Heat Questions

 

What is the most effective product to go under carpet in the footwell of a race car to block out heat coming from engine bay/exhaust? 

You really want to target the heat from inside the engine bay and stop it getting through to the firewall. Our most effective products are our Exhaust Heat Shield, which is a dimpled non-stick sheet you can bend in any shape to block the heat: https://www.carbuilders.com.au/aluminium-embossed-heat-shield 

We also have adhesive heat shield mats or Peel and Stick Heatshield, which you can stick on the firewall or transmission tunnel facing the heat source, which will reflect the heat: https://www.carbuilders.com.au/peel-stick-heat-shield~845 and  stop the transmission tunnel, firewall or floor pan from getting hot.

Internally you would use one of our Stage 2 Carpert Underlay products to dissipate the heat before reaching the carpet. https://www.carbuilders.com.au/water-proof-carpet-underlay-stage-2~728​ 

 

I am experiencing a lot of heat from my gearbox. I want to reduce heat transfer to the inside of the cab by laying heat shield under the carpet. What product do you suggest for that purpose?  

You really want to apply a heat shield panel to the underside of the floor, with our peel and stick heat shield's. The aluminium layer will face the gearbox to reflect the heat and the polyester and fibreglass layer will then insulate from heat transfer. Heat shield applied inside the car will work but will not be as effective. If you want something inside the car you can get Mass Noise Liner and put that under the vinyl, which will act as a decoupling layer and insulate any heat that comes through. You can also use Acoustic Liner and Waterproof underlay, however the vinyl layer on the Mass Noise Liner is an extra barrier.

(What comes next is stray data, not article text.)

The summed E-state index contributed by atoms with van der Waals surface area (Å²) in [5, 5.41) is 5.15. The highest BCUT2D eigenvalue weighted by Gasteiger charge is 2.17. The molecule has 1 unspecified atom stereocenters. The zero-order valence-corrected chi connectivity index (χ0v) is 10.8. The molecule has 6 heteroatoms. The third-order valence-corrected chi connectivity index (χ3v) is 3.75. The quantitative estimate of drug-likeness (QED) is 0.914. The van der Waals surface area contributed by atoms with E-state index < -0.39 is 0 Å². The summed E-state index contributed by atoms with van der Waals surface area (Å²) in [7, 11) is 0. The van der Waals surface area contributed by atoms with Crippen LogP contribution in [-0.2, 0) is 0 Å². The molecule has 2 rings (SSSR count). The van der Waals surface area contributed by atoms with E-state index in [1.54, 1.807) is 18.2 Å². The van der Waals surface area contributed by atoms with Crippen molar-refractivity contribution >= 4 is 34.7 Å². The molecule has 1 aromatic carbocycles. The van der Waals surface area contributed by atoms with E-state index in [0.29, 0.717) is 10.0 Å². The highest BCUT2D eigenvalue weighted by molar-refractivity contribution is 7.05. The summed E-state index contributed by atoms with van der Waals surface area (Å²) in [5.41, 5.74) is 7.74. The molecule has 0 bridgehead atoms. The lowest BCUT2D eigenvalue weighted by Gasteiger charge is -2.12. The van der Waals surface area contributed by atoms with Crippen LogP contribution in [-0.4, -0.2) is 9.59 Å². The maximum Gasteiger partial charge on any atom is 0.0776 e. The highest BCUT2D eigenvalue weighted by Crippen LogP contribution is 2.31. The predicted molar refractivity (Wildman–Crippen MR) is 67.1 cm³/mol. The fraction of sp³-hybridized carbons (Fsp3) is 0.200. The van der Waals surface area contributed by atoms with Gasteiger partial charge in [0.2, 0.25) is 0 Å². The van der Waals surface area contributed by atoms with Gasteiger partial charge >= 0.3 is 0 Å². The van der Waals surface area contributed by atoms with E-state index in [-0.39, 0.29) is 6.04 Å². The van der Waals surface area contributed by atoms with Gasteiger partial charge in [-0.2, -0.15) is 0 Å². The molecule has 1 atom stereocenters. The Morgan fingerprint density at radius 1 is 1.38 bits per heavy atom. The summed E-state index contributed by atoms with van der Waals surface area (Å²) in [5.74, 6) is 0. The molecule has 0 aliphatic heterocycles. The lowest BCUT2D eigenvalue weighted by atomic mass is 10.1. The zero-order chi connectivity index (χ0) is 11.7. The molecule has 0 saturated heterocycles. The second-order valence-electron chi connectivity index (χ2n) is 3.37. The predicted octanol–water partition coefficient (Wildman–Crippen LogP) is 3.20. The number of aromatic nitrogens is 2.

How to stop my van from getting hot? 

A hot van is a common issue in a van/camper conversion. A Stage 2 material, such as Van Liner and Insul-Layer, which are closed cell foams, help slow down heat movement or heat transfer in from the hot external surfaces acting as a thermal barrier.  To stop heat from the engine or components we advise customers to externally treat heat at the source by using heat shields. This stops heat from being conducted into the sheet metal and then radiating into the cavity of the vehicle. However, stopping ambient heat is a challenge in vehicles as there are so many factors such as windows and seals/gaps; materials can be used to significantly slow this transfer but not stop it. Give us a call to discuss the best way to stop your van from getting hot. 

 

How do you fix a hot firewall, hot floor pan, and a hot transmission tunnel in a Commodore / Falcon / muscle car?  

First, you can wrap your exhaust in Exhaust Header Wrap which will control a lot of the engine bay heat. You can also bend and shape our Aluminium Embossed Heat Shield as a header heat shield. This will lower a lot of heat right at the source. If your car has a turbo, you may also curve the Embossed Heat Shield around the rear housing on the turbo to further manage heat.  

For the firewall and the transmission tunnel, you can use our Peel and Stick Heatshield which will reflect and insulate the heat. Please ensure to apply the heatshield facing the heat, not from inside the car. For inside the car, we recommend using a stage 2 product such as Acoustic Liner or Mass Noise Liner to insulate the heat.